Jurgen Klopp has buried the hatchet of his old Bundesliga rivalry with Bayern Munich but wants Liverpool to show they are Champions League contenders by beating the German giants when the sides meet in the first leg of their last 16 tie on Tuesday.
Bayern have won the Bundesliga for the past six years since Klopp’s Dortmund claimed back-to-back titles in 2011 and 2012.
Dortmund also lost the Champions League final to Bayern in 2013 and the rivalry between the two was intensified as Bayern picked off some of Klopp’s best players in Mario Goetze, Mats Hummels and Robert Lewandowski.
“It’s nothing, not a little bit personal,” said Klopp on Monday. “There were never any negative things with Bayern but when we played them or when they bought our players how could I be happy and say ‘Great, good idea I’ll bring him in my car.’
“That was not nice for us at Dortmund but it’s part of the business. In these moments I was not happy, but it is long ago.”
Despite reaching four semi-finals and a quarter-final since 2013, Bayern have not added to their five European Cup wins since Arjen Robben’s late winner at Wembley six years ago.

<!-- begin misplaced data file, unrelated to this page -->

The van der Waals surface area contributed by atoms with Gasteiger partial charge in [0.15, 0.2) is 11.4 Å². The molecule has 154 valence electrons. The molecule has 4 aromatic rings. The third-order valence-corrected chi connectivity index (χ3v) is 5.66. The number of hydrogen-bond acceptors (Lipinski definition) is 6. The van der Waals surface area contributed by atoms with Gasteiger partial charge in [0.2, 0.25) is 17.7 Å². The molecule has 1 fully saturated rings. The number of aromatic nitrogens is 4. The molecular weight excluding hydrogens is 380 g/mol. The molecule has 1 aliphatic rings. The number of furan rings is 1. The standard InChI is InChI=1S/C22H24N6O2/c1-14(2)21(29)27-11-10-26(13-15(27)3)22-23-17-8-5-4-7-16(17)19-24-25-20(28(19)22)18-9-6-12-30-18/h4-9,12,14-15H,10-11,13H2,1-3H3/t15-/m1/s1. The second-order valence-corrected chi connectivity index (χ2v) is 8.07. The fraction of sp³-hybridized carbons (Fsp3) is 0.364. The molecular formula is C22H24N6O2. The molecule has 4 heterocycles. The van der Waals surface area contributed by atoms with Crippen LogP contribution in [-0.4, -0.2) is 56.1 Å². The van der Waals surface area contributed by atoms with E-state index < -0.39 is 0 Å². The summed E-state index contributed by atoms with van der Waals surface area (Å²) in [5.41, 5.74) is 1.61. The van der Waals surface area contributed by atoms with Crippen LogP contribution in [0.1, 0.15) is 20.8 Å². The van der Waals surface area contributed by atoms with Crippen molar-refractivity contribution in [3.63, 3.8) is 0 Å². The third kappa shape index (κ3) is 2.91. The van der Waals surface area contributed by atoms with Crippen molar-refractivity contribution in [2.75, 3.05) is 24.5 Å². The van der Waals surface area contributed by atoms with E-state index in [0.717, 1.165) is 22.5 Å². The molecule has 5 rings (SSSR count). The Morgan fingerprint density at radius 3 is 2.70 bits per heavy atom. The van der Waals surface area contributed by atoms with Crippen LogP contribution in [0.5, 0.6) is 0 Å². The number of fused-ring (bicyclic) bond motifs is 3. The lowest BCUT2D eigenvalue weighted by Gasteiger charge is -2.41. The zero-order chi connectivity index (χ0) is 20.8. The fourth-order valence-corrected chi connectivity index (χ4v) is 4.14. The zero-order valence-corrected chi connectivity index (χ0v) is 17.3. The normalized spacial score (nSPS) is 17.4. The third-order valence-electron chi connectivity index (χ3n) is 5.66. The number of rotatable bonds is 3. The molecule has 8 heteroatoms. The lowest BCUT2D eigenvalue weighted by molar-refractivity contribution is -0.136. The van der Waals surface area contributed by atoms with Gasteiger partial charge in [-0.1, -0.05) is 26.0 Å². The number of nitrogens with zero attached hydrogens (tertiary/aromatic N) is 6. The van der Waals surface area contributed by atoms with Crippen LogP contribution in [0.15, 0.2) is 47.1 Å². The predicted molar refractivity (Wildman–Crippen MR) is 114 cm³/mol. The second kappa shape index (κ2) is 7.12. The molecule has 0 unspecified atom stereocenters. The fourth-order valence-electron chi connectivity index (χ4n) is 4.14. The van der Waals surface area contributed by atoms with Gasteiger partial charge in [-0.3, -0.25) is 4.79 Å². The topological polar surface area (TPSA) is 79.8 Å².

Liverpool also came close to adding to their five European crowns last season when losing out to Real Madrid in the final, but Klopp believes the fact his side are even considered contenders for the title now is a sure sign of progress since he was hired in 2015.
“The best thing of all the things we did so far since we are together is that we are a real competitor again. That is of course not enough, but it is a big step,” added Klopp.
“Being not only part of the competition but people thinking we can beat Bayern, that’s a big thing. The story so far is a nice one but not finished yet.”
Liverpool have had 10 days to prepare for Bayern’s visit, but despite the lay-off, Klopp still has defensive problems to resolve.
Virgil van Dijk is suspended, Joe Gomez is sidelined with a lower leg fracture and Dejan Lovren faces a race against time to recover from a hamstring injury, so Joel Matip and Fabinho are expected to form a make-shift centre-back pairing.
However, Klopp is hoping the power of Anfield’s famous atmosphere on a European night will give his side the extra helping hand they need to take a lead to Germany in three weeks’ time.
“In Germany a lot of people talk now about the atmosphere at Anfield. There was a lot of talk that we are maybe the most emotional club in world football,” added Klopp.
“Emotion in my opinion is a very positive thing, so let’s show that tomorrow night.”